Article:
Children of Pandiruppu Have Something to Smile About

Vidurshini (above at right) and Sathusan (below at right) now have something to look forward to each day.

Visions of Hope project gives new meaning to the lives of tsunami-affected children of Pandiruppu

(Courtesy: The Sunday Times (Colombo) of 24 February 2008)

Vidurshani, 12, fights back the tears as she speaks of that awful morning when the sea erupted in anger. The black waters churned around her and her little brother and sister as their father lifted them to safety atop a garden wall. The next terrible wave demolished the wall, and never again after that did she see her father, or brother, or little sister alive.

Vidurshani remembers clinging to life atop a window until the violent waters finally receded. Now she and her mother alone remain to comfort one another.

Sathusan, 12, at least still has his mother and father. But he lost all four of his young brothers and sisters. Even three years later, tears well up whenever he thinks of them.

These are only two stories of surviving children of Pandiruppu, a village where 1,711 neighbors-mostly women and children-perished that morning in the Boxing Day Tsunami. Everyone there lost friends. Whole families were swallowed up.

Empowering

Even before the Tsunami, women of Pandiruppu had organized themselves into a self-help group, calling themselves 'Nava Shakti'. The name was aptly chosen, for nava shakti in Sanskrit means not only 'Nine Goddesses' (who join together) but also 'New Power'. By working together they discovered a new-found power to change the course of their own lives and that of their children.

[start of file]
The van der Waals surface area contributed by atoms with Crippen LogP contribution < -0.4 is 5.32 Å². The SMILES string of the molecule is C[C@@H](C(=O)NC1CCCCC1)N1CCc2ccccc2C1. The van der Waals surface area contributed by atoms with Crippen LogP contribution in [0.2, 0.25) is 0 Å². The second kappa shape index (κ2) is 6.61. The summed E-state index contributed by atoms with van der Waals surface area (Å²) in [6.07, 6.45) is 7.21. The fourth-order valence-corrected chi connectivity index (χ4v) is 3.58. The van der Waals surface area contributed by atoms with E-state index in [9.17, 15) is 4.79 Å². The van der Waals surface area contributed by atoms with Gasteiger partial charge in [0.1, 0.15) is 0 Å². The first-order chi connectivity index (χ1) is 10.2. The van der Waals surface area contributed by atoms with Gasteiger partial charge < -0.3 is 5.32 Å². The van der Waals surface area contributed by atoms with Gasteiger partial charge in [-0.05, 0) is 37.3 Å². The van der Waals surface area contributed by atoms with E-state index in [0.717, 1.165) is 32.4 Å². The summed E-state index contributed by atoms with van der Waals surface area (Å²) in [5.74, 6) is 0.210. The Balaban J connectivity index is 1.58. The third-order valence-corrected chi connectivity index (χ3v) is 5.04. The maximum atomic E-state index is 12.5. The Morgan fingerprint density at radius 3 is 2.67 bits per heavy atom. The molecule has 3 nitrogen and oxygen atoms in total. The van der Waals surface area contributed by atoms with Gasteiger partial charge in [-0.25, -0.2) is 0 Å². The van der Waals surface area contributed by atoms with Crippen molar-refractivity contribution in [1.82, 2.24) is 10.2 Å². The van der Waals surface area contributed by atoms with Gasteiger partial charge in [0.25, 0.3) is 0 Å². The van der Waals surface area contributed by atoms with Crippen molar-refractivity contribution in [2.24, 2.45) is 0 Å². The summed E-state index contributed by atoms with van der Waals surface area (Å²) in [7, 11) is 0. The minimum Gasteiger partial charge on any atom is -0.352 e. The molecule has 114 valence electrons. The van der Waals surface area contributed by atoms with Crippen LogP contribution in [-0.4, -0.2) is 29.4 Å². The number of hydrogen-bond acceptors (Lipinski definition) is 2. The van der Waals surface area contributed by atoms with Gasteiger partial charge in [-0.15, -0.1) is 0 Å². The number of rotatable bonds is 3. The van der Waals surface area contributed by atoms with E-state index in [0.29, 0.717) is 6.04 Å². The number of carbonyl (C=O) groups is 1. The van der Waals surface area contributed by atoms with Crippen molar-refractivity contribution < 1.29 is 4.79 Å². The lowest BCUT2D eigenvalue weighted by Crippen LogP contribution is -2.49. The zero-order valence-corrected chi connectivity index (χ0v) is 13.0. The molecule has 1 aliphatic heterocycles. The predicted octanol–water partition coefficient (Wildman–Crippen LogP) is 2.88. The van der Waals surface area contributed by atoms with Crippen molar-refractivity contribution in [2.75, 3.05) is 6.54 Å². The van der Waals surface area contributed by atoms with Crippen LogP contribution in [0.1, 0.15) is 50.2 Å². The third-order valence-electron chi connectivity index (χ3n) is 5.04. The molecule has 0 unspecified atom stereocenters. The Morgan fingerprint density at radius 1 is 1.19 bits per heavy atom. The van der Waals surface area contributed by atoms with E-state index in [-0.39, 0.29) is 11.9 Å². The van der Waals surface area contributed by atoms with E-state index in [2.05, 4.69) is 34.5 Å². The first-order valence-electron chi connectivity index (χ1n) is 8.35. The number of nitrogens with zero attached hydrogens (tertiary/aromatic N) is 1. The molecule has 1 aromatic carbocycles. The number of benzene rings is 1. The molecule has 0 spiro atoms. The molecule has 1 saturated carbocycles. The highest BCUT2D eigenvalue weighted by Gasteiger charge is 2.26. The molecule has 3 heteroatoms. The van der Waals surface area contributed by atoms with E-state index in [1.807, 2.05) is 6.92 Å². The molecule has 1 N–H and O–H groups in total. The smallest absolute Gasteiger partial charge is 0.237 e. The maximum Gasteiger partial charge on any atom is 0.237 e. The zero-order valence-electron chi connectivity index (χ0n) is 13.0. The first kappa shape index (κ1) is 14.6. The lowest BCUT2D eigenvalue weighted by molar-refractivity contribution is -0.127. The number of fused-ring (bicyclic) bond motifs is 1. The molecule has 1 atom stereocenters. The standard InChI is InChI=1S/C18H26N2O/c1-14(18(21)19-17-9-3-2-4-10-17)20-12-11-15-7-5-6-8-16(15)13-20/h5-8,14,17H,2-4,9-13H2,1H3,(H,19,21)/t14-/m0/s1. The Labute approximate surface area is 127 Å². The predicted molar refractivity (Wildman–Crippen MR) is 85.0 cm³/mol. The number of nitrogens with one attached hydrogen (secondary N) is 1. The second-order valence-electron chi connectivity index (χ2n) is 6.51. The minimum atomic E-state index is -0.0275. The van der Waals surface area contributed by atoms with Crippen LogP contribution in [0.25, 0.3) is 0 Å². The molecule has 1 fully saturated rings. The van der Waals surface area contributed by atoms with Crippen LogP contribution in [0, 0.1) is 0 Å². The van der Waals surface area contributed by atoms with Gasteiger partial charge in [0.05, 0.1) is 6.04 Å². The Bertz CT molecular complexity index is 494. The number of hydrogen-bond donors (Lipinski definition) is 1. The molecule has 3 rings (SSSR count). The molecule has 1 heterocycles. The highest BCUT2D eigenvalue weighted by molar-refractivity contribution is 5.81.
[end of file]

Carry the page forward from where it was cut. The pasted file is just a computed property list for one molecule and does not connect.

In the wake of the Tsunami, the society swung into action and organized an after-school program for the most traumatized children, whose emotional balance had been unhinged by the catastrophe, especially with the loss of family members.

Meanwhile in faroff Canada, Kiwanis service clubs of EC&C Division 18, wanting to assist Tsunami affected children of Sri Lanka, contacted the Kiwanis Club of Colombo City. The Sri Lanka Children's Trust proposed a joint project to help Nava Shakti, whose members had been struggling without any external support whatsoever. Soon other project partners joined, including notably Knorr-Bremse Global Care of Germany, the City of Munich, Llanwrtyd Wells Tsunami Appeal of the UK, and recently Calhoun School of New York.

Called 'Visions of Hope', the project was undertaken as a lasting commitment to endure until the smallest children become responsible and employable young adults.

With Kiwanis support, the Project acquired a ruined building in the heart of the children's neighborhood. Knorr-Bremse Global Care then funded its complete refurbishment as the Visions of Hope Children's Center that opened in August 2006. Other partners support ongoing activities for children, while students of Calhoun School, New York, are raising money to construct a new classroom that will host classes in visual and performing arts.